Zealot was the "ninja" aspect of Psylocke, which turns her more into an ersatz of Elektra. Since her "Hand" equivalent, the Coda, were like Amazons, DC created Artemis, a Zealot ersatz, in Wonder Woman.
A non-X-Men example, Majestic is a pretty blatant copy of Superman's abilities, if not his personality.
Crimefighting with Cash: In the animated series, when the team itself was temporarily unavailable and with no evidence strong enough to bring the government in to stop the Daemonites, Marlowe crippled the villain's plan by figuring out what highway the enemies were going to have to travel down, buying it, and turning it into a toll road (somehow managing to do this in one night). When the Daemonite transport runs the tollbooth without paying, this provides him with the evidence he needs to bring the government down on them.
Wild Covert Action Teams isn't too far from a dark supername either. Interestingly, the team name changes slightly throughout the first three volumes, which reflects how dated the name had become. Volume one had Wild Covert Action Teams, volume two had WildC.A.T.s, and volume three had Wild Cats.
Decoy Getaway: To recover the character of TAO, there was a retcon saying that the one who died really was shapeshifter Mr White.
Duck Season, Rabbit Season: Used in a rather darker fashion in Alan Moore's run as Tao repeatedly switches positions in a debate with Fuji leading to Fuji's being psychologically crippled.
Dumb Muscle: Maul actually gets dumber as he gets bigger. He once got so big he forgot how to return to normal size. He is a bizarre case: while his power is that he can swap brains for brawn, in his "normal" form he's a nobel laureate so, when he doesn't grow too much, he retains enough smarts to be more like a Genius Bruiser.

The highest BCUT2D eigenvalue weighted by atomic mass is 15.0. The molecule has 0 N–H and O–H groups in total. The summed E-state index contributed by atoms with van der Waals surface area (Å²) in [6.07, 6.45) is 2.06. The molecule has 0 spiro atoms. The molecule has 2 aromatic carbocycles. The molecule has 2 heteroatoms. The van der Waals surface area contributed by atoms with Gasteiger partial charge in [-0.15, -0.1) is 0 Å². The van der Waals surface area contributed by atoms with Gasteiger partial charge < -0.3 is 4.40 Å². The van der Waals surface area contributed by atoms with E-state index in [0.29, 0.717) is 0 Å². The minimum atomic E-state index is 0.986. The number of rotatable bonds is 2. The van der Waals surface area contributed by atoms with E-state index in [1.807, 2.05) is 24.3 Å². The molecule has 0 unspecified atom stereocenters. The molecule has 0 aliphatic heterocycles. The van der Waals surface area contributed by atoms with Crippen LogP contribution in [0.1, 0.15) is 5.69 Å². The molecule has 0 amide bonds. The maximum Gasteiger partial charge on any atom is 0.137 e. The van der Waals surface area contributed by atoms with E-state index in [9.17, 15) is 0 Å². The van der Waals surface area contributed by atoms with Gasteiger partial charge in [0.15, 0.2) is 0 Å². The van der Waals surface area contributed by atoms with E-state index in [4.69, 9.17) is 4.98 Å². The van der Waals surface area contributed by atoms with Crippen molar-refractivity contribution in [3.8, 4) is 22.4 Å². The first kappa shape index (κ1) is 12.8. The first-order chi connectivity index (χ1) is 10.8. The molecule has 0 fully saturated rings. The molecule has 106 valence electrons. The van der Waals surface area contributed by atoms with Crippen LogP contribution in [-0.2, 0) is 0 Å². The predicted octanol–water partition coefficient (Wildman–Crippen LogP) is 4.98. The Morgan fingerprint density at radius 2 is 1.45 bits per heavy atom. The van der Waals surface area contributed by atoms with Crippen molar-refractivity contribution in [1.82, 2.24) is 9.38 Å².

Family Relationship Switcheroo: It was revealed that Zealot, who has looked out for her 'little sister' Savant since she was born, is actually Savant's mother (and that Majestic was her father). However, the Reset Button was pushed on the entire title the issue after this was revealed, so God only knows whether it's still in-continuity.
Famous-Named Foreigner: Void's real name is Adrianna Tereshkova, just like Valentina Tereshkova, who was a cosmonaut (and the first woman to be sent to space) just like Adrianna before becoming Void.
Fantastic Ghetto: When the team visits Khera, it turns out the Kherubim-Daemonite war ended centuries ago everywhere except Earth. Khera is ruled by the wealthy and technologically advanced Kherubim while the planet's indigenous population, a race of Size Shifters from which Maul descended, has been displaced into underground cities, and Daemonite civilians living on Khera are confined to a low-tech ghetto. Having one Daemonite ancestor is enough to get Voodoo, a Kherubim-human hybrid like her teammates, forced into the ghetto.
Fights Like a Normal: Grifter has psychic powers, but never uses themnote He was a member of Team 7 before getting his powers, but then he was in a normal context, so doesn't count as Badass Normal.
Genre-Busting: The third volume. While it is technically a super-hero comic, there aren't many super-heroics, and the titular team isn't even assembled until the last story arc. It is also very philosophical, topics ranging from questioning if a corporation can be truly good, to how far people will go to maintain the status quo, or adapt to new situations.
I Know You're Watching Me: In one issue, one of the heroes freaked out when the villain of the week looked him straight in the eye while being spied upon (he was using long-range binoculars rather than the camera, but the effect is the same.)